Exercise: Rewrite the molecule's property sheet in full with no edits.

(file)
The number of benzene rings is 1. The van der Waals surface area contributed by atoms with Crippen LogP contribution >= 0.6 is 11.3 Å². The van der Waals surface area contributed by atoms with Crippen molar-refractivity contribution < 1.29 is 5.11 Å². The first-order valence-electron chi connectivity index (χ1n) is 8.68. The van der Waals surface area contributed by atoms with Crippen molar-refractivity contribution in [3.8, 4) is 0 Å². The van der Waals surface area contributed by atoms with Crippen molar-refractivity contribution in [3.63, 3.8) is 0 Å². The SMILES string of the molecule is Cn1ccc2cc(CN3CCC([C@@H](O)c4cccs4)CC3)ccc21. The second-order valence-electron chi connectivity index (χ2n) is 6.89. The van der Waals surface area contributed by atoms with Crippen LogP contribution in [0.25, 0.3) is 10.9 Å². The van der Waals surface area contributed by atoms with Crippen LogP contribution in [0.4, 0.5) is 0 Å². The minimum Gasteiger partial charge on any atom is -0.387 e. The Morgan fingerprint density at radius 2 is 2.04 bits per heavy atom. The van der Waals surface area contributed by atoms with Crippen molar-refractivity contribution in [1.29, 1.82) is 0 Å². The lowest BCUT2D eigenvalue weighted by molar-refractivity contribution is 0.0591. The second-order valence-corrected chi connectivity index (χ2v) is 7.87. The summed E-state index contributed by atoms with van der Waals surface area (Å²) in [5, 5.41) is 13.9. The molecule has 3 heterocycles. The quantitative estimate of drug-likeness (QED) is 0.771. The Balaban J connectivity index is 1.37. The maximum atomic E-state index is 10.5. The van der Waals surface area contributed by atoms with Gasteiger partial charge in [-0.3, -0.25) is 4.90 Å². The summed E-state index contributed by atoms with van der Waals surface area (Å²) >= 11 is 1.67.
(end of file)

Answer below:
The number of benzene rings is 1. The van der Waals surface area contributed by atoms with Crippen LogP contribution >= 0.6 is 11.3 Å². The van der Waals surface area contributed by atoms with Crippen molar-refractivity contribution < 1.29 is 5.11 Å². The first-order valence-electron chi connectivity index (χ1n) is 8.68. The van der Waals surface area contributed by atoms with Crippen molar-refractivity contribution in [3.8, 4) is 0 Å². The van der Waals surface area contributed by atoms with Crippen molar-refractivity contribution in [3.63, 3.8) is 0 Å². The SMILES string of the molecule is Cn1ccc2cc(CN3CCC([C@@H](O)c4cccs4)CC3)ccc21. The second-order valence-electron chi connectivity index (χ2n) is 6.89. The van der Waals surface area contributed by atoms with Crippen LogP contribution in [0.25, 0.3) is 10.9 Å². The van der Waals surface area contributed by atoms with Crippen LogP contribution in [0.4, 0.5) is 0 Å². The minimum Gasteiger partial charge on any atom is -0.387 e. The Morgan fingerprint density at radius 2 is 2.04 bits per heavy atom. The van der Waals surface area contributed by atoms with Crippen molar-refractivity contribution in [1.29, 1.82) is 0 Å². The lowest BCUT2D eigenvalue weighted by molar-refractivity contribution is 0.0591. The second-order valence-corrected chi connectivity index (χ2v) is 7.87. The summed E-state index contributed by atoms with van der Waals surface area (Å²) in [5, 5.41) is 13.9. The molecule has 3 heterocycles. The quantitative estimate of drug-likeness (QED) is 0.771. The Balaban J connectivity index is 1.37. The maximum atomic E-state index is 10.5. The van der Waals surface area contributed by atoms with Gasteiger partial charge in [-0.3, -0.25) is 4.90 Å². The summed E-state index contributed by atoms with van der Waals surface area (Å²) >= 11 is 1.67.